Hearst TV – Continuing to migrate to Adobe Premiere Pro
I’ve discussed Hearst TV previously, but with the publishing of a new showcase article, it’s worth discussing again. On the top left of the web page is a link to viewing the video – this is the best part in my opinion. Read on for some more insight into what Hearst is doing.
I began working with Hearst Television probably more than two years ago when they expressed their frustration with many of their current tools’ inadequacy of dealing with media in a straight-forward manner. Premiere Pro’s resolution independence and native file handling appealed to them in the CS4 timeframe. With CS5, they are looking to accelerate their adoption of Adobe across more stations in the coming year.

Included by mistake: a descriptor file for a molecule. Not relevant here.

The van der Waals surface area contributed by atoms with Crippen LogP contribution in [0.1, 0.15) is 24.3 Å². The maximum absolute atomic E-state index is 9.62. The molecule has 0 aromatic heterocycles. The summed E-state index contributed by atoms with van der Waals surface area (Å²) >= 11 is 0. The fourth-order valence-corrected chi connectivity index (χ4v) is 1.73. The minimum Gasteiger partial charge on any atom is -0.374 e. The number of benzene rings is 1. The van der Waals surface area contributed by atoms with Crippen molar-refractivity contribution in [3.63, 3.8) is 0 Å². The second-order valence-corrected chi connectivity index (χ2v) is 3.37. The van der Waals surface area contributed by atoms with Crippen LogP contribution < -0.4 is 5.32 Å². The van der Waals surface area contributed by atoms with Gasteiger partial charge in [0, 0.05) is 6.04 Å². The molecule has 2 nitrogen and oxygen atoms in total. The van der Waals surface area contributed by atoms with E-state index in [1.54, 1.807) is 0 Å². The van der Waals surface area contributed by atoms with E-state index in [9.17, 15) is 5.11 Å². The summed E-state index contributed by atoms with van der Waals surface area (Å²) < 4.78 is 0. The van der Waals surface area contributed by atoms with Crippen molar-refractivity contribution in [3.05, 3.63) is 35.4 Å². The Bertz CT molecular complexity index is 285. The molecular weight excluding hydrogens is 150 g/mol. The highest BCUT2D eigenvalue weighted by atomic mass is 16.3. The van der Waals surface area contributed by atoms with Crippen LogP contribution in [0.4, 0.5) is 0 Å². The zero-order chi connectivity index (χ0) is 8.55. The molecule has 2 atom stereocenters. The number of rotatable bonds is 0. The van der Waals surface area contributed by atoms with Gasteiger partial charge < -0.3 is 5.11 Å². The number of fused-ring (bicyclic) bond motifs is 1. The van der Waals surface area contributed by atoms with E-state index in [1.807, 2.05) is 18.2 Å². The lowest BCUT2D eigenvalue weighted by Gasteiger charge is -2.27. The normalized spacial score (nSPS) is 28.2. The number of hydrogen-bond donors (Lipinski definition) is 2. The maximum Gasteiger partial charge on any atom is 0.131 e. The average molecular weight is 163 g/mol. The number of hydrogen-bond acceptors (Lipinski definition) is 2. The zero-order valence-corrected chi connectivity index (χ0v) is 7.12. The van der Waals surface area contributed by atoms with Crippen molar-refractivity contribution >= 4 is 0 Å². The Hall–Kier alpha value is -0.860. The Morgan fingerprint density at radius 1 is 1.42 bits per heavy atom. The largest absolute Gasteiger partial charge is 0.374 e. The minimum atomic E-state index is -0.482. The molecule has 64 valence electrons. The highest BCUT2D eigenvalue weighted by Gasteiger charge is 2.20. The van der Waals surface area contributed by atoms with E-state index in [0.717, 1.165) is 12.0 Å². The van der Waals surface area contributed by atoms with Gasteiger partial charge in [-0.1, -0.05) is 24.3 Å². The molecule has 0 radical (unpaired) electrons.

Part of what makes news ‘tick’ in many markets is the idea of a News Production System. There are a few that are out there, but one of the largest in the US market is the Associated Press’ ENPS. Basically, this product is the nerve center of a specific TV channel. Wouldn’t it be great if the ENPS program could be expressed directly inside of the NLE (Premiere Pro)? Wouldn’t that create a more efficient workflow? That’s what Hearst thought when they first came to us. As has been published elsewhere, Adobe has helped create that ENPS panel inside of Premiere Pro to show off the ‘run down.’
Hearst sees a lot of value in support of open formats, the performance of 64-bit and the Mercury Playback Engine and Adobe’s approach to creating open work flows.
As we close out 2010 and look back on the success of Adobe’s CS5 thus far, it bodes well that large broadcasters like Hearst and others are investing in Adobe to help supply the next generation of news editing for their stations.